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October 2004
Editorial: Thinking Differently
By Rachel Cernansky


I just returned from a month traveling England and Ireland, a fabulous month filled with friends, beautiful countryside, and of course, great beer. But what I was perhaps most excited about was the opportunity to gain a little international perspective, maybe even insight, on politics in our country right now.

I had a chat with the editor of The Ecologist magazine, talked politics with a number of people here and there, and tried to gauge how the non-U.S. press covered politics. I’d been starting to think—or maybe hope—that the weight we’re all placing on November’s outcome is an arrogant overestimate, another symptom of an American-centric worldview. But, while I didn’t come back with any real profound awakenings, I did come back reinvigorated that yes, people overseas do care who is in the White House. It matters because—well how can it not? Never before, not in modern history anyway, has any leader procured and abused such power, with environmental and social costs that people the world over are being forced, but can’t afford, to pay. I then developed a curiosity for deeper answers to the question of how we are letting such chaos take over our nation. Certainly there are many people asking this crucial question, yet somehow it stops there. We are not demanding answers, of our politicians as well as ourselves. How are we letting this happen?

Observing so many people with political and social issues on their minds was kind of refreshing; how nice to know that people are aware of and concerned with what’s going on in the world around them. Rumblings I heard at a bar even in Dingle, the most remote Irish town I visited, focused on the politics of my country: “Bush…he’s just a toilet.” Right on. And a global study published in early September by the reputed Program on International Policy Attitudes and polling company GlobeScan Incorporated, showed that Kerry would win by a landslide if it were up to those questioned. Yes, world opinion picks Kerry as the favored candidate: out of 34,330 people older than 15, from 32 countries, a striking majority—approximately four out of five, and including traditional U.S. allies—prefer Kerry to Bush. So, what’s wrong with us?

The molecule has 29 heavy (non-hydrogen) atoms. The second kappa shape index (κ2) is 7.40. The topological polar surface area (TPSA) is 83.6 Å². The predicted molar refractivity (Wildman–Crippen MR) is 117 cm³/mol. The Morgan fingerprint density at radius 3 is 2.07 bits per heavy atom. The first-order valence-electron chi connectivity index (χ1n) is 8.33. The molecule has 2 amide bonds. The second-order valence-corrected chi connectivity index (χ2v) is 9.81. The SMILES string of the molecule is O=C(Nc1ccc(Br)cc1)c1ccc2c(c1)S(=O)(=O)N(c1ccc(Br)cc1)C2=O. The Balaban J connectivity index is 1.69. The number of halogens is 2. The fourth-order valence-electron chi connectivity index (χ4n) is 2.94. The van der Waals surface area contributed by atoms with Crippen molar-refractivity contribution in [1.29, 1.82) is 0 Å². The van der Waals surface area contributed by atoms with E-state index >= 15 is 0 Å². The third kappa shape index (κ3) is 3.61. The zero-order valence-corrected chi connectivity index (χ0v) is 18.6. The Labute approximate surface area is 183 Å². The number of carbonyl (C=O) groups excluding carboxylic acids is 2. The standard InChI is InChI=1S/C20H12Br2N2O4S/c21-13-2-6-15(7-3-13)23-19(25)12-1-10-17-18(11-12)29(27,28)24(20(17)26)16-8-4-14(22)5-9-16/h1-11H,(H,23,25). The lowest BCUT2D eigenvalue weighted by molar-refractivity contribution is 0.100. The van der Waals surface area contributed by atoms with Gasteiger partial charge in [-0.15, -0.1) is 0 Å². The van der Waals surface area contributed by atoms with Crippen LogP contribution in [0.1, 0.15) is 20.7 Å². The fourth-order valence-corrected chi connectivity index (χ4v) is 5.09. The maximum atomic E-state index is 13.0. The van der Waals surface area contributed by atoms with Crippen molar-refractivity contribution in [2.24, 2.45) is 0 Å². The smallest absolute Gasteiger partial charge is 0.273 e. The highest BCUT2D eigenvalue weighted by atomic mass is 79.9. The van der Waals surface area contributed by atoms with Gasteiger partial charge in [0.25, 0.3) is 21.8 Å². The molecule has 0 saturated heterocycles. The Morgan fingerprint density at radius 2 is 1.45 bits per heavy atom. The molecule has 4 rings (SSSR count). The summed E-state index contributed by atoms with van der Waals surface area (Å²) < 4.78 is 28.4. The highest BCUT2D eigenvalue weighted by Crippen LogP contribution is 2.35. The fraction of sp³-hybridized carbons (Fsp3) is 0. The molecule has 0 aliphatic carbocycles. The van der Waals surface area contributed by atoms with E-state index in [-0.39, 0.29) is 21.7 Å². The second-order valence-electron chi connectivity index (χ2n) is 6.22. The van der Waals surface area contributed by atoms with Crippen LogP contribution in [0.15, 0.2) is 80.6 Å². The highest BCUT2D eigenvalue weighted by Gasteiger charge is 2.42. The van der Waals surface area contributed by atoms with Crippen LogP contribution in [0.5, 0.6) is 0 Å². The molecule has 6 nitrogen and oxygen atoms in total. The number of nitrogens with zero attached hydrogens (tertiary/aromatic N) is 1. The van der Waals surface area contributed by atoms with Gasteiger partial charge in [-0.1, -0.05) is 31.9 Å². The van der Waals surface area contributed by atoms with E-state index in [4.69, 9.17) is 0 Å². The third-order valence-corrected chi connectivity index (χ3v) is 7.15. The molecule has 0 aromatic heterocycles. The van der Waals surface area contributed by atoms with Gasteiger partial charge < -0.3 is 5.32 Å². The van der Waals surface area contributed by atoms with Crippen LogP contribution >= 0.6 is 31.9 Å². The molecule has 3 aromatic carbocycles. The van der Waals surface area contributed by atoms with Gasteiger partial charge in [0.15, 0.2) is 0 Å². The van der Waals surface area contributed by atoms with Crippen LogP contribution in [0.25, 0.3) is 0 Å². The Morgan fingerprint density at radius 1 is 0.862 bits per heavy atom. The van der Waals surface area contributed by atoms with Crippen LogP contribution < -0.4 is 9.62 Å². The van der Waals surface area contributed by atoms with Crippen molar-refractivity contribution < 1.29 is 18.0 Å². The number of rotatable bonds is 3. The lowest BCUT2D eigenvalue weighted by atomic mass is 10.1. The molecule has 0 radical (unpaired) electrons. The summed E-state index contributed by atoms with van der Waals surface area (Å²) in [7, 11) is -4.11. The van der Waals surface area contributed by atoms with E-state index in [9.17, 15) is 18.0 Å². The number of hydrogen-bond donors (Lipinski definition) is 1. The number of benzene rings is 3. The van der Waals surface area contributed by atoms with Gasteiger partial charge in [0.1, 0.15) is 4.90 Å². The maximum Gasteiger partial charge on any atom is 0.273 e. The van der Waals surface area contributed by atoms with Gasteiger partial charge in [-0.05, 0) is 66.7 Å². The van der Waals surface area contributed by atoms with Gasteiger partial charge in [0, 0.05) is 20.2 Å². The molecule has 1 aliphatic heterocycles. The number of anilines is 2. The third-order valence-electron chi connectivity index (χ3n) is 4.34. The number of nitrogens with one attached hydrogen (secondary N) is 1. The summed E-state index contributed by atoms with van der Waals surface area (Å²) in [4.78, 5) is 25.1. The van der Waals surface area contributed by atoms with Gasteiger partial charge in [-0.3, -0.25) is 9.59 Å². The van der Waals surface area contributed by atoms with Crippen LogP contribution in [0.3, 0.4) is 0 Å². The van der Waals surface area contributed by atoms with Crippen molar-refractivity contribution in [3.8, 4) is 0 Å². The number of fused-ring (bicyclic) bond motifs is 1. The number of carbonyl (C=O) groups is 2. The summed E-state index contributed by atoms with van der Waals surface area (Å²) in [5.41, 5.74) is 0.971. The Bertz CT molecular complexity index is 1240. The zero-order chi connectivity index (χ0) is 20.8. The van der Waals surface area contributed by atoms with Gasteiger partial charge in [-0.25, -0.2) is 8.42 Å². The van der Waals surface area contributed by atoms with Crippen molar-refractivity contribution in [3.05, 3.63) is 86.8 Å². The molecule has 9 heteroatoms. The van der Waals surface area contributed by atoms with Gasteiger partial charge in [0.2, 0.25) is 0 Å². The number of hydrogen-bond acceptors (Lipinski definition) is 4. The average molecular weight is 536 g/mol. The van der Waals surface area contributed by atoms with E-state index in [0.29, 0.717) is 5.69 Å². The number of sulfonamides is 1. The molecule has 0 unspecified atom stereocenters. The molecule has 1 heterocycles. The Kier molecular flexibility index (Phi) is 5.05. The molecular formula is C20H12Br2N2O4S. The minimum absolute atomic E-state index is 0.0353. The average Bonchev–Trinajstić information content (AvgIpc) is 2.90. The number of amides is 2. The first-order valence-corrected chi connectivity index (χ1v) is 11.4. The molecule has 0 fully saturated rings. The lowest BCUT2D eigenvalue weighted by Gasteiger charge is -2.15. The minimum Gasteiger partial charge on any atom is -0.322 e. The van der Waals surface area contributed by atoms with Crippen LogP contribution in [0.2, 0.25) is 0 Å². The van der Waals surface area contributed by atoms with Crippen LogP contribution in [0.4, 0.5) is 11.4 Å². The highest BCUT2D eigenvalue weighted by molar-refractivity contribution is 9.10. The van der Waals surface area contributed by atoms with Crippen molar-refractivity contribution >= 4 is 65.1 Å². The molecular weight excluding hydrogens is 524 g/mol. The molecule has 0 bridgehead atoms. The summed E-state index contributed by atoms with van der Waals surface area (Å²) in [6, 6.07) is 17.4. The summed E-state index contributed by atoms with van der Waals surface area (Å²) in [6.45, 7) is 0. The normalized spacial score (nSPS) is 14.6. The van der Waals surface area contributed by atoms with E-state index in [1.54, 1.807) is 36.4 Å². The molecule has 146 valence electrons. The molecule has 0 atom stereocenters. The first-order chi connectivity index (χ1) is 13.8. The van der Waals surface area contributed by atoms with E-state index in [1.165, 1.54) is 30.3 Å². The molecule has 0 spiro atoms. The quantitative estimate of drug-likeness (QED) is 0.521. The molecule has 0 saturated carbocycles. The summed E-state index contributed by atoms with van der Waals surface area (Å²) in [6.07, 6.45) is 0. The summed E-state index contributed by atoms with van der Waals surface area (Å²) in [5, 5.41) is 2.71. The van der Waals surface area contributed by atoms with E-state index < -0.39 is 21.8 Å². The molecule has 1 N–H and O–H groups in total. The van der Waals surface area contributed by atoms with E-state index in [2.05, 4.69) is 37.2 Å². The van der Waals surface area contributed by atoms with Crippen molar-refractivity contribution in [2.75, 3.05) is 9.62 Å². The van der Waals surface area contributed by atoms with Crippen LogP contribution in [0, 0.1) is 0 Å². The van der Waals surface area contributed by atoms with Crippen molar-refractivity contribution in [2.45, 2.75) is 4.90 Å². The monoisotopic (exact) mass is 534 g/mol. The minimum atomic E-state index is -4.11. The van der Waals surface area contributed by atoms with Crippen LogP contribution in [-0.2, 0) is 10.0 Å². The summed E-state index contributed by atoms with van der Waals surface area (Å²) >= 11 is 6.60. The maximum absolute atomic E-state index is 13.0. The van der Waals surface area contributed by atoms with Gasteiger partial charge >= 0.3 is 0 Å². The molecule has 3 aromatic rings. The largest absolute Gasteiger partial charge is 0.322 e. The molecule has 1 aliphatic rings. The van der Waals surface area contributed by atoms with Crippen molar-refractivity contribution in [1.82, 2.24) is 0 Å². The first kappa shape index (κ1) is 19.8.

Now of course I don’t know the answer—or I’d be running for president—but it seems that our priorities are all wrong, and that the decreasing intellectual capacity, and stimulation, of the general U.S. population has something to do with it. Which news makes the front page plays probably the largest role in how issues are prioritized in people’s minds, and our image- and celebrity-obsessed media promotes concern for the lives of rich people, the majority of whom are out of touch with the world, rather than for what human rights atrocities are taking place, and what our role is in perpetuating them. (But at least that gives purpose to the growing abundance of reality TV shows; I mean, if you’re going to ignore the world in which you’re living, you’ve got to replace it with some kind of reality.)